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UPDATED: March 1946 U-Drive ‘Jeep Joint’

• CATEGORIES: Features, Old Images, Old News Articles This site contains affiliate links for which I may be compensated.

UPDATE: It turns out that the U-Drive business first started right after the war continued into the 1960s, as this article from the June 1960 issue of the Honolulu Star-bulletin points out:



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Original Published October 20, 2020: A March 29, 1946, article highlighted a Jeep U-Drive business that opened in Honolulu. The first surplus jeeps sold could only be bought for business use by veterans. Roy L. Mongeon, from Hampton, Massachusetts, who was stationed in Hawaii, decided to purchase twenty jeeps. After a number of soldiers asked to drive his jeeps, he decided to open a jeep rental business.



4 Comments on “UPDATED: March 1946 U-Drive ‘Jeep Joint’

  1. John

    Genius business man. What a great story, definitely one to be bookmarked for me.

    $10 for 12 hours of driving a wartime Jeep? I wish!

  2. Joe

    In the late 1960’s, a Willys M38 was available for leisure use by active-duty personnel assigned to NavCommSta Honolulu located in Wahiawa, Oahu, HI. The jeep was painted red with an OD canvas summer top and was the duty-vehicle of a Navy Chief in charge of the Special Services Division on base. The jeep could be signed-out for personal use during off-duty hours with the only requirement that it be returned on-time and with a full tank of gas. A volunteer group of sailors (shade tree mechanics) maintained the vehicle on a daily basis to keep it in perfect shape.

    I had, on numerous occasions, signed out the jeep for touring around the island. On one of those outings, we drove through the Kole Kole Pass, on the western side of the island, in a heavy rain storm. The canvas top with open sides did offer some protection, but at highway speeds, the road spray from our tires quickly drenched us and coated the inside of the windshield. Visibility became worse when the vacuum wipers slowed to a crawl since we were driving an uphill grade and forced us to pull over. There seemed to be MORE water on the inside of the jeep and windshield than the outside but we didn’t mind and laughed the entire trip. We were soaked! Driving through places like that scenic pass made for memories of a lifetime in that old Jeep.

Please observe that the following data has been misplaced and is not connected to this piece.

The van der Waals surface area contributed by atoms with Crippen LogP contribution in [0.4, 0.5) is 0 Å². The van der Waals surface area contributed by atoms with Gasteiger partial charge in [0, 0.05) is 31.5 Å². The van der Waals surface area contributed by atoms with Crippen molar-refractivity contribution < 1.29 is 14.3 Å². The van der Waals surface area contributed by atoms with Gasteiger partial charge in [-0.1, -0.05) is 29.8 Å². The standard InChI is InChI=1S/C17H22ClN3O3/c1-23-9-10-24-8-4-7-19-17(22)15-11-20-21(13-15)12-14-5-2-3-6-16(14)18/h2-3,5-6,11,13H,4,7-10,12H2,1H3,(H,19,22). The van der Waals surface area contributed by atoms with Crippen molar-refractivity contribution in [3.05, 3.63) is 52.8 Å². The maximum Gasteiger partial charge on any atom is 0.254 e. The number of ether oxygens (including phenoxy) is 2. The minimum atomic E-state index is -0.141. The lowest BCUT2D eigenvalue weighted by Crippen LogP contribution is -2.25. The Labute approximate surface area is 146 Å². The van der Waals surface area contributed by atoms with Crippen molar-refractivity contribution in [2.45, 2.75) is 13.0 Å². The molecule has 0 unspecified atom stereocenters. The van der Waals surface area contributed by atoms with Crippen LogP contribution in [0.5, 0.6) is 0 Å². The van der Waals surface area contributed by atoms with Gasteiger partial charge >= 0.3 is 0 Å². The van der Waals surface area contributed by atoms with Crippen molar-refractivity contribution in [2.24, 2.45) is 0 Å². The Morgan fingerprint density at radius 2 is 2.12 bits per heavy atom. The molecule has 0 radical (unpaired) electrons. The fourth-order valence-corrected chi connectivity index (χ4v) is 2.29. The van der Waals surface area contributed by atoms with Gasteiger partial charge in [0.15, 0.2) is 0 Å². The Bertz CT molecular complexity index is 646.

I purchased my own surplus M38 a few years after being discharged from the Navy and still own it, 44 years now and counting…….. all because of those great experiences in that Special Services Jeep.

  3. Barney Goodwin, RM2 USN

    when I read your fine post, I just had to reach out to you. From 1972 – 1976 I was a Radioman stationed at NAVCOMMSTA San Francisco located Stockton CA in the valley. Worked Fleet center, Tech Control, and then as an E5 bid to a day job in Special Services for my last year. In late 75, we went to nearby Sharps Army Depot and got 2 Willys M38A1s as the Army was releasing many of them then. They were painted a light baby blue and decaled with U.S.NAVY SPECIAL SERVICES on the hoods. They were rented out by the day to go hunting with in the foothills of the mountains. A couple of sailors were sent to Captain’s Mast when they decided to do extreme off-roading with one and damaged it. (Special Services even rented the shotguns out). I owned and was doing Jeeps then myself long before I was affluent enough to own my Jeep parts business. There was a big Property Disposal Office on base and once I watch a trainload of Willys wagons, panels and trucks come on the base for auction – all from the Atomic Energy Commission. It was fun times and great duty!

  4. Joe

    Thanks for your reply and yes, it was great duty. I was a CT attached to the Naval Security Group Command in Hawaii and the RM’s worked in an adjacent building. Small world! I often wondered if my base was unique in providing a military jeep for leisure activity but I think you confirmed that Special Services provided this service at other bases, as well. It was also about timing of that era with the 60’s & the 70’s still strong surplus jeep markets that don’t really exist today as they did back then.

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